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Published: Mar 30, 2015 at 10:40 am EST

Shell Oil Company, subsidiary of multinational oil giant Royal Dutch Shell Plc (ADR) (NYSE:RDS), is conducting drilling tests in Bellingham, Washington, ahead of potential regulatory approval for drilling in the Arctic.

According to media reports, government officials in Washington are observing Shell’s oil spill response system, which is to be deployed in the Arctic. The testing comes two years after the oil company’s previous venture ended abruptly in 2012, after it failed a deployment test because of damage to its emergency containment system. The failure led to heightened concerns over environmental safety. However, the system, which was deployed on a barge, has since been certified after repairs were carried out.

Despite receiving the appropriate certification from the American Bureau of Shipping and the US Coast Guard, the barge, known as Arctic Challenger, is being tested by regulators to judge for further approval. As reported by FuelFix, Shell spokesperson Curtis Smith said, “We volunteered to demonstrate its capabilities to regulators in advance of 2015 drilling.”

Janice Schneider, Assistant Interior Secretary, Brian Salerno the Director of the Bureau of Safety and Environmental Enforcement and other government officials, have been invited by Shell to watch the deployment of the company’s containment system. To further ensure compliance with international laws and standards, inspectors from the US Coast Guard will also be present at the drilling exercise.

The Arctic Challenger, modified so it can be used to launch Shell’s emergency containment system, will be on stand-by as a precautionary measure, reinforcing the company’s lines of defense in case of an unexpected oil spill.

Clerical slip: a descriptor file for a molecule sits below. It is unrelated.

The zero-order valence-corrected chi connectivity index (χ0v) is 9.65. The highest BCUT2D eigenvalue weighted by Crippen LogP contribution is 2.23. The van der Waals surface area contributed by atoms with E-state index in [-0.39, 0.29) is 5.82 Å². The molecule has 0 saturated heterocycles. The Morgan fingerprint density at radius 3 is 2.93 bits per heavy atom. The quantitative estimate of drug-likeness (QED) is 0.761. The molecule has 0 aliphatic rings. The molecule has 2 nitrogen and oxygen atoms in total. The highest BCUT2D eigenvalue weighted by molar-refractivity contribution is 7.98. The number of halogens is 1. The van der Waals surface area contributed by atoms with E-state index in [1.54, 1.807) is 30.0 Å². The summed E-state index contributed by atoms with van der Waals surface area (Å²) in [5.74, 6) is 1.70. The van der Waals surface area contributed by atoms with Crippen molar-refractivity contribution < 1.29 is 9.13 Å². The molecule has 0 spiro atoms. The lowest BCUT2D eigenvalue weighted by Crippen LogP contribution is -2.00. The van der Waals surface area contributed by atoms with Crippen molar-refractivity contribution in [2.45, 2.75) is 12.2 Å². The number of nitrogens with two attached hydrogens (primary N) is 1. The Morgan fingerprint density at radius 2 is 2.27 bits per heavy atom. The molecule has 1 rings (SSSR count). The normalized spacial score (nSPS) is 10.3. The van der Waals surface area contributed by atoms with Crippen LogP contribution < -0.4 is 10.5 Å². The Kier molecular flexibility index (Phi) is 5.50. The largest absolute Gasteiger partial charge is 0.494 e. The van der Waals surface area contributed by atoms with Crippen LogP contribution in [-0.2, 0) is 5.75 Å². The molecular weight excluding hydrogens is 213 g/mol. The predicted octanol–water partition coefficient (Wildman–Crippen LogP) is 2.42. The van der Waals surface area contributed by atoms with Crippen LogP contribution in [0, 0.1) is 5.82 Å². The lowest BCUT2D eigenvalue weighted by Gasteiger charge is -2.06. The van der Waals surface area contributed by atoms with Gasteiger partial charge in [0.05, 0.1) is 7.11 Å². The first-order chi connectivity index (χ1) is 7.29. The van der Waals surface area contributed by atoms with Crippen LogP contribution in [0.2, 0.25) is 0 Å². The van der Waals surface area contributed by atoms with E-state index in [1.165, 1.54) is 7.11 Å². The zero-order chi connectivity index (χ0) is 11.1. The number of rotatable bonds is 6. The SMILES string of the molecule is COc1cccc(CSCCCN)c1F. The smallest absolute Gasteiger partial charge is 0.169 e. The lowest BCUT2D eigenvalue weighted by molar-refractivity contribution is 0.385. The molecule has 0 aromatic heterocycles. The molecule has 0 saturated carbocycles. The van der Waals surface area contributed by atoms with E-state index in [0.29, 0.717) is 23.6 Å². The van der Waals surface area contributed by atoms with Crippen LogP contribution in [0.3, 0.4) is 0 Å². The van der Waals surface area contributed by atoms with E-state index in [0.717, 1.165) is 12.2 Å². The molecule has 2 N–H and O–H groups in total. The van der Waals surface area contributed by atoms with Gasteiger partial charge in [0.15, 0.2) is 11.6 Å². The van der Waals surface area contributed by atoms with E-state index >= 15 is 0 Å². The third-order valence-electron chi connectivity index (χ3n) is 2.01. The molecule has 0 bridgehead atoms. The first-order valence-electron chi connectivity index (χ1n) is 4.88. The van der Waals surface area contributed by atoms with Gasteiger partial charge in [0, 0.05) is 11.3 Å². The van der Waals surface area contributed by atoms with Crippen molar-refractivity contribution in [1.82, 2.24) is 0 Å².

Shell already has multiple layers of protection in place, including a capping stack similar to the one deployed by BP Plc (ADR) (NYSE:BP) when it faced a leak at its Macondo well in 2010. The Macondo incident led to one of the world’s worst oil spills, which could result in a multi-billion dollar environmental penalty for BP.

The 2010 spill led to stricter regulations for the entire oil drilling industry while researchers are still trying to determine the magnitude of environmental damaged by the oil that crept deep into the ocean. Companies are expected to have additional layers of safety in place, to avoid a repetition of the horrors faced in 2010.

In 2012, when Shell’s emergency system failed a deployment test, environmentalists questioned how well the system would do in the harsh waters of Arctic, after failing a test in calmer waters. Similar concerns are surfacing even now as Shell continues testing. As FuelFix has reported, a spokesperson for Greenpeace USA has expressed his concerns over how Shell could use emergency equipment like Arctic Challenger in the rough Arctic environment, based only on deployment test results in Washington. Playing down the current tests and its potential success, he said, “They have almost no bearing on whether Shell can drill safely in the Arctic.”

It remains to be seen whether Shell’s emergency equipment will be able to pass the tests it is conducting, and whether or not regulators will be satisfied. However, the tests, even if successful, will do little to allay the concerns of environmentalists and the company might have to undergo harsher tests before starting its drilling activities in the Arctic this year.

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